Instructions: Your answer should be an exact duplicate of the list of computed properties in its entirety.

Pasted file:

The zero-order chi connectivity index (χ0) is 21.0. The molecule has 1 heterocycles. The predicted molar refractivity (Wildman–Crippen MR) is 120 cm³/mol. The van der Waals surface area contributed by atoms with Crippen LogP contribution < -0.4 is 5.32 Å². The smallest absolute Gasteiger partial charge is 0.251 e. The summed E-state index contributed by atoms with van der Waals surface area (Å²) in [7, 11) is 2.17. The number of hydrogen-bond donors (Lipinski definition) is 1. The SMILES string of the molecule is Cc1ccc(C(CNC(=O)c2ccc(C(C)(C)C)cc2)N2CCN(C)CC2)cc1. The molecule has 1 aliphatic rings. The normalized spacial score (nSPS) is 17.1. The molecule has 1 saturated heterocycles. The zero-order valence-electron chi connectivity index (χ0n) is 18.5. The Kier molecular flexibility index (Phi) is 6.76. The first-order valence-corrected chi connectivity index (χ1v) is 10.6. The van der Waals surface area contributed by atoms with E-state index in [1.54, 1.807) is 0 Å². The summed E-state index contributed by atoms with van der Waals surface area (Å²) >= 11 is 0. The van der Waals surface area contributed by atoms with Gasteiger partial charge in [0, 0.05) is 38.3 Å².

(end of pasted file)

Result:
The zero-order chi connectivity index (χ0) is 21.0. The molecule has 1 heterocycles. The predicted molar refractivity (Wildman–Crippen MR) is 120 cm³/mol. The van der Waals surface area contributed by atoms with Crippen LogP contribution < -0.4 is 5.32 Å². The smallest absolute Gasteiger partial charge is 0.251 e. The summed E-state index contributed by atoms with van der Waals surface area (Å²) in [7, 11) is 2.17. The number of hydrogen-bond donors (Lipinski definition) is 1. The SMILES string of the molecule is Cc1ccc(C(CNC(=O)c2ccc(C(C)(C)C)cc2)N2CCN(C)CC2)cc1. The molecule has 1 aliphatic rings. The normalized spacial score (nSPS) is 17.1. The molecule has 1 saturated heterocycles. The zero-order valence-electron chi connectivity index (χ0n) is 18.5. The Kier molecular flexibility index (Phi) is 6.76. The first-order valence-corrected chi connectivity index (χ1v) is 10.6. The van der Waals surface area contributed by atoms with E-state index in [1.54, 1.807) is 0 Å². The summed E-state index contributed by atoms with van der Waals surface area (Å²) >= 11 is 0. The van der Waals surface area contributed by atoms with Gasteiger partial charge in [0, 0.05) is 38.3 Å².